Manage This…Leadership Presence, Expressiveness

Strong leadership presence demands strong communication skills. That is being able to truly express yourself. From the book Leadership Presence by Belle Linda Halpern and Kathy Lubar, expressiveness is defined as “the ability to express feelings and emotions appropriately by using all available means — words, voice, body, face — to deliver one congruent message.”

Expressiveness for leadership presence is more than presentation skills. It is a part of all your daily interactions at work. It is directly related to your feelings and emotions. You, as leader, are responsible for the energy level, the authentic excitement in your organization. A pretty lofty goal, huh? But that excitement increases productivity and commitment.

To generate excitement, you have to show your emotions. This means owning your emotions, feeling comfortable with them, and regulating your emotions so that they are properly expressed. More lofty goals. But the better you know your own emotions, the better you’ll be at expressing yourself productively.

Expressiveness also has to do with using more than just your words. Most of a message’s meaning is transmitted through body language (55%) and tone (38%). Only 7% of what you communicate is delivered through the words themselves.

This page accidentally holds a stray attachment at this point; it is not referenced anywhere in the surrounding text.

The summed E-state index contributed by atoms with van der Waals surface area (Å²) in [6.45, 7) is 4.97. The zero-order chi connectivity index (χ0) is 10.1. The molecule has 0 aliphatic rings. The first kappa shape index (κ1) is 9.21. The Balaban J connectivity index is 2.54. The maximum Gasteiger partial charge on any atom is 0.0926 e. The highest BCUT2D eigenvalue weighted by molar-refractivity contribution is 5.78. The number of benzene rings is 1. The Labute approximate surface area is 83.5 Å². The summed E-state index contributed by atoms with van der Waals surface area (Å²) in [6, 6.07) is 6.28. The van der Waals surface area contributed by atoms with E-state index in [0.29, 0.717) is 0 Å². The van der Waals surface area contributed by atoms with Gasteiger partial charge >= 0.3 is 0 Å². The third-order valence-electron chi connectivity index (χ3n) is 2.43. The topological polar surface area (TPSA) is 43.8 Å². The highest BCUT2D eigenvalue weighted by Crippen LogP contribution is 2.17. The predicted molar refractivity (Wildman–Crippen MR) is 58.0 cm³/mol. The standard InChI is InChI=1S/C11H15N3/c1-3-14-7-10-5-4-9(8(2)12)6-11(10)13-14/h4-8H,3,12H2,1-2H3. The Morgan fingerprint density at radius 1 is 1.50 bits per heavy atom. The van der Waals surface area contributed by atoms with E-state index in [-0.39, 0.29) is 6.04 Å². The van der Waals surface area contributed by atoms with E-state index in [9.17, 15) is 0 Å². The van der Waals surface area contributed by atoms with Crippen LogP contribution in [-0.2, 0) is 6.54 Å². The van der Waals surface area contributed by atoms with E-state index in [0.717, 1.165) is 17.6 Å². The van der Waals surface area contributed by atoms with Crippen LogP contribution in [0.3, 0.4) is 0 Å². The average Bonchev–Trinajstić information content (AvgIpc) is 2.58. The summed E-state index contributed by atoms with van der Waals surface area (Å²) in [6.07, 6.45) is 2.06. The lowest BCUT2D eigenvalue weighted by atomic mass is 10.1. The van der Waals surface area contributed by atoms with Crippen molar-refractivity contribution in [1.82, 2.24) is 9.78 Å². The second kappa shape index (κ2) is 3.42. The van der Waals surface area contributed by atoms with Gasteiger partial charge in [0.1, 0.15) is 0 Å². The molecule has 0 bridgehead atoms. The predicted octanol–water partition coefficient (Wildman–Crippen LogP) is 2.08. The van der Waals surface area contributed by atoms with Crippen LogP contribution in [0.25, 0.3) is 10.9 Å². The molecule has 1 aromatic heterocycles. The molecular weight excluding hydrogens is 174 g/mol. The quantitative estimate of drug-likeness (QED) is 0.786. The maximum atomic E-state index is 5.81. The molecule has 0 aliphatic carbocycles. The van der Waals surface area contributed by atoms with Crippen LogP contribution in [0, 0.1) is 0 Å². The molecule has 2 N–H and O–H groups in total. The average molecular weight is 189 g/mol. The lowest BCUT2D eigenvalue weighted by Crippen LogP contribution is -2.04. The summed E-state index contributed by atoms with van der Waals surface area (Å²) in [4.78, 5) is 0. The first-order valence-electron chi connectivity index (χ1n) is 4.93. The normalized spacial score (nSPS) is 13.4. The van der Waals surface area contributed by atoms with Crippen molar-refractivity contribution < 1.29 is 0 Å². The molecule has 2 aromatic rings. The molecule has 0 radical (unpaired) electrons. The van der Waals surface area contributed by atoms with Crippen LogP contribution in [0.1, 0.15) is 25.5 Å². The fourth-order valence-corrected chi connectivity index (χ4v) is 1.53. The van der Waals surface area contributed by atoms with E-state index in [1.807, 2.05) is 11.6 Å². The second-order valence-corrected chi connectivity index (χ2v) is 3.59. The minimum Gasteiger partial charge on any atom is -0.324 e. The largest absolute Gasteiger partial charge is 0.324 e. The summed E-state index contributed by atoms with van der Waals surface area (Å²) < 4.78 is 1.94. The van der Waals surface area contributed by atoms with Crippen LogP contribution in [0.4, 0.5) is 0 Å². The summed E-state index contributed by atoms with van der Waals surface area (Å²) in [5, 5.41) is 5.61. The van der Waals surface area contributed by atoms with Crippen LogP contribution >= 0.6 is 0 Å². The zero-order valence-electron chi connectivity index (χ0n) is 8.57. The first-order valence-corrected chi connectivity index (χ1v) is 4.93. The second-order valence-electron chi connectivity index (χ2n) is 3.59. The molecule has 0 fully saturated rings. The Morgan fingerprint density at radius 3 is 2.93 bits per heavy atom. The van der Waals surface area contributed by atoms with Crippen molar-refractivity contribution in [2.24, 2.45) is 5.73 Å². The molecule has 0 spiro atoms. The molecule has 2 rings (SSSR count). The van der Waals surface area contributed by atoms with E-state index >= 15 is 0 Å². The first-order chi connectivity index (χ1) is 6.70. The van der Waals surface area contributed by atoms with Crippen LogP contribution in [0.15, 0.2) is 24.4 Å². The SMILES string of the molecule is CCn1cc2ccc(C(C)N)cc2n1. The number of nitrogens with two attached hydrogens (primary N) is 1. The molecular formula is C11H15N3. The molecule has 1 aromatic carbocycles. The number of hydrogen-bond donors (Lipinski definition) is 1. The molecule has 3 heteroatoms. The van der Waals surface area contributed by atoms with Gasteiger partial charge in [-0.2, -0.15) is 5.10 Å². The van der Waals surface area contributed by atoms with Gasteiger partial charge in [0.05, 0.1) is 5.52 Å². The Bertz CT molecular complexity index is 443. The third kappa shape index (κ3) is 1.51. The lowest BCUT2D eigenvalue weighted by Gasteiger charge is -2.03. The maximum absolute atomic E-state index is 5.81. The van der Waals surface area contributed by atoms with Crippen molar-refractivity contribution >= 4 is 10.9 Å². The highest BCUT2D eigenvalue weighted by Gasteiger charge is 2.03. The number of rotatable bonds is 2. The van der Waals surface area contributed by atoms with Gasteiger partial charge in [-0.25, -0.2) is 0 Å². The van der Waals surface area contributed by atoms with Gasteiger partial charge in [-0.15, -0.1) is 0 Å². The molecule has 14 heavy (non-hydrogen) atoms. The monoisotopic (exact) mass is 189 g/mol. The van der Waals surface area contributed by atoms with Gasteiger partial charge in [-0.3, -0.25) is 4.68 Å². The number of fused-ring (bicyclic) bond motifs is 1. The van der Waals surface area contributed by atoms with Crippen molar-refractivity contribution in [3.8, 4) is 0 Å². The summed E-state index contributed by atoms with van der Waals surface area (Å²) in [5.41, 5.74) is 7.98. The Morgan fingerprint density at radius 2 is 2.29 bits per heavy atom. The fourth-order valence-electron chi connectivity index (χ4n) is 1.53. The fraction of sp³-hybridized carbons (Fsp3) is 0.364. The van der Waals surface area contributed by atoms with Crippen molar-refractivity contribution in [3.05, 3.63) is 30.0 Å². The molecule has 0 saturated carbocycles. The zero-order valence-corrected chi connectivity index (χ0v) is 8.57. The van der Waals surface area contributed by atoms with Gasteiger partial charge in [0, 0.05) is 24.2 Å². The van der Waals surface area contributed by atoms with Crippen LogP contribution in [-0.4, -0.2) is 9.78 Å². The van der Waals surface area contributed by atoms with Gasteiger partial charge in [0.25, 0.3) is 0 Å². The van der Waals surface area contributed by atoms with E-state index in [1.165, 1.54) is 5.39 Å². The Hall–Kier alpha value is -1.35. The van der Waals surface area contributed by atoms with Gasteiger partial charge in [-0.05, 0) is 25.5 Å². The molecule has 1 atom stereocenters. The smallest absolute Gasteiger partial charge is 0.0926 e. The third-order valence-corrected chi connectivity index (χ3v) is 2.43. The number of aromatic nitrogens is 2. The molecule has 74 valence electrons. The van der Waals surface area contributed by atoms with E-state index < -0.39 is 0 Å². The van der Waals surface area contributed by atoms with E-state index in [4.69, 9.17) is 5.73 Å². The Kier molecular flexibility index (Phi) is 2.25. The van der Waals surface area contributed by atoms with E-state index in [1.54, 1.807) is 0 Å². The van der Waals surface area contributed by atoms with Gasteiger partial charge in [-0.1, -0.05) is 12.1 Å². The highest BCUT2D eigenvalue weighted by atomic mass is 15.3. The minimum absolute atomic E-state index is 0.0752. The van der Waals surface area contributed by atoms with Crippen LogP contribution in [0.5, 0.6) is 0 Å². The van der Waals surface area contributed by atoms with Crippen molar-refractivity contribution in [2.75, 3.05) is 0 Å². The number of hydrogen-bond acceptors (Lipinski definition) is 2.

Practice using your tone and your body language more when you express yourself.

An excellent way to use expressiveness to increase your leadership presence is telling stories effectively. People remember stories much more than they remember data or facts. Start being aware of stories you can use when expressing a vision or new direction for your company or department. Then share them and see what happens.

To get one-on-one coaching or training to learn more specific ways to increase your leadership presence through expressiveness, contact Kerrie Halmi at Halmi Performance Consulting: or 510-336-0654.

Manage this … The “Self-Knowing” aspect of leadership presence will be featured right here in June.

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If you want specific references for any of the material, please let me know.

About the Author: Kerrie Halmi is a coach and facilitator specializing in people management skills. Her passion is increasing women’s success in business. See

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May 2007:

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